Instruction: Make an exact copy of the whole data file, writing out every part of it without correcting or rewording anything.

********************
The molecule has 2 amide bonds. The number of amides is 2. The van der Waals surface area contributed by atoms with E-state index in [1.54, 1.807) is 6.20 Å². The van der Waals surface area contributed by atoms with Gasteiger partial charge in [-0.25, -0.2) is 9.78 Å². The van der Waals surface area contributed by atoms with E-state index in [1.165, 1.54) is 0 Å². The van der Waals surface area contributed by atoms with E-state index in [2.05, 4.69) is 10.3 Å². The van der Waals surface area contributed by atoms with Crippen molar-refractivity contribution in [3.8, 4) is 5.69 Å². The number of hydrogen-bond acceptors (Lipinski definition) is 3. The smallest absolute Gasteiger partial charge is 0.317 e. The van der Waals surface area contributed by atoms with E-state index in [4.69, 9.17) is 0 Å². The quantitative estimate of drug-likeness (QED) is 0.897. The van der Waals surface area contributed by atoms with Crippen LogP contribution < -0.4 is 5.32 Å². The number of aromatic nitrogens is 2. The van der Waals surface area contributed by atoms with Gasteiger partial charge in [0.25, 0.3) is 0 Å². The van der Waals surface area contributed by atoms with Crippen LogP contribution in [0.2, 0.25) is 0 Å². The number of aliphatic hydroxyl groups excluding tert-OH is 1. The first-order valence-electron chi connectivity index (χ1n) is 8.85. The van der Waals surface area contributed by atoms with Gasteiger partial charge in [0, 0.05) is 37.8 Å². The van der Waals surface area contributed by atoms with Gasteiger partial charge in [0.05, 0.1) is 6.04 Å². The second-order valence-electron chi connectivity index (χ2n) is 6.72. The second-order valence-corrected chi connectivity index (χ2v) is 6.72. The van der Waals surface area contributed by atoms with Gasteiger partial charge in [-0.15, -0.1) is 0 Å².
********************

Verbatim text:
The molecule has 2 amide bonds. The number of amides is 2. The van der Waals surface area contributed by atoms with E-state index in [1.54, 1.807) is 6.20 Å². The van der Waals surface area contributed by atoms with Gasteiger partial charge in [-0.25, -0.2) is 9.78 Å². The van der Waals surface area contributed by atoms with E-state index in [1.165, 1.54) is 0 Å². The van der Waals surface area contributed by atoms with E-state index in [2.05, 4.69) is 10.3 Å². The van der Waals surface area contributed by atoms with Crippen molar-refractivity contribution in [3.8, 4) is 5.69 Å². The number of hydrogen-bond acceptors (Lipinski definition) is 3. The smallest absolute Gasteiger partial charge is 0.317 e. The van der Waals surface area contributed by atoms with E-state index in [4.69, 9.17) is 0 Å². The quantitative estimate of drug-likeness (QED) is 0.897. The van der Waals surface area contributed by atoms with Crippen LogP contribution < -0.4 is 5.32 Å². The number of aromatic nitrogens is 2. The van der Waals surface area contributed by atoms with Gasteiger partial charge in [0.25, 0.3) is 0 Å². The van der Waals surface area contributed by atoms with Crippen LogP contribution in [0.2, 0.25) is 0 Å². The number of aliphatic hydroxyl groups excluding tert-OH is 1. The first-order valence-electron chi connectivity index (χ1n) is 8.85. The van der Waals surface area contributed by atoms with Gasteiger partial charge in [0, 0.05) is 37.8 Å². The van der Waals surface area contributed by atoms with Gasteiger partial charge in [0.05, 0.1) is 6.04 Å². The second-order valence-electron chi connectivity index (χ2n) is 6.72. The second-order valence-corrected chi connectivity index (χ2v) is 6.72. The van der Waals surface area contributed by atoms with Gasteiger partial charge in [-0.15, -0.1) is 0 Å².